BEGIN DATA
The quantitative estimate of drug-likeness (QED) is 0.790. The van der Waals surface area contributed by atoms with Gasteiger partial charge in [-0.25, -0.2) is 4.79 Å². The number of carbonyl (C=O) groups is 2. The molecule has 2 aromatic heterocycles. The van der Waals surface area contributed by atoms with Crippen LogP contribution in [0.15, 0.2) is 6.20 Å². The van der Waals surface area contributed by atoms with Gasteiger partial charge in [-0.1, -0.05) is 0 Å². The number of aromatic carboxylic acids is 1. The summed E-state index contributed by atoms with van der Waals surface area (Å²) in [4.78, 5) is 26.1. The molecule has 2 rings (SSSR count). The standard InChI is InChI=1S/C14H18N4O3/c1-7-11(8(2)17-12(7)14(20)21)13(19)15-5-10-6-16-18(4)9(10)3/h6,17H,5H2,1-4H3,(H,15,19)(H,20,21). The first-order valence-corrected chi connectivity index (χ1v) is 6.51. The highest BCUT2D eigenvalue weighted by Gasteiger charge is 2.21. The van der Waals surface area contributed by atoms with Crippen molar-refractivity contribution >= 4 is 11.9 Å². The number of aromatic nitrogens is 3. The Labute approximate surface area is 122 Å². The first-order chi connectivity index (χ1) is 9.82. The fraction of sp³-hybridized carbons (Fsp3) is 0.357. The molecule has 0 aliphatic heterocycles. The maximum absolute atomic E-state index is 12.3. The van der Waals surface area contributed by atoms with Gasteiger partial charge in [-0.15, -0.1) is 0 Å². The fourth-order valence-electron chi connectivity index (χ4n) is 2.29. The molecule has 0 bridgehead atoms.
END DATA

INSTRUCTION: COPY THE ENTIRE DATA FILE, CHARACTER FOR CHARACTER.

The quantitative estimate of drug-likeness (QED) is 0.790. The van der Waals surface area contributed by atoms with Gasteiger partial charge in [-0.25, -0.2) is 4.79 Å². The number of carbonyl (C=O) groups is 2. The molecule has 2 aromatic heterocycles. The van der Waals surface area contributed by atoms with Crippen LogP contribution in [0.15, 0.2) is 6.20 Å². The van der Waals surface area contributed by atoms with Gasteiger partial charge in [-0.1, -0.05) is 0 Å². The number of aromatic carboxylic acids is 1. The summed E-state index contributed by atoms with van der Waals surface area (Å²) in [4.78, 5) is 26.1. The molecule has 2 rings (SSSR count). The standard InChI is InChI=1S/C14H18N4O3/c1-7-11(8(2)17-12(7)14(20)21)13(19)15-5-10-6-16-18(4)9(10)3/h6,17H,5H2,1-4H3,(H,15,19)(H,20,21). The first-order valence-corrected chi connectivity index (χ1v) is 6.51. The highest BCUT2D eigenvalue weighted by Gasteiger charge is 2.21. The van der Waals surface area contributed by atoms with Crippen molar-refractivity contribution >= 4 is 11.9 Å². The number of aromatic nitrogens is 3. The Labute approximate surface area is 122 Å². The first-order chi connectivity index (χ1) is 9.82. The fraction of sp³-hybridized carbons (Fsp3) is 0.357. The molecule has 0 aliphatic heterocycles. The maximum absolute atomic E-state index is 12.3. The van der Waals surface area contributed by atoms with Gasteiger partial charge in [-0.15, -0.1) is 0 Å². The fourth-order valence-electron chi connectivity index (χ4n) is 2.29. The molecule has 0 bridgehead atoms.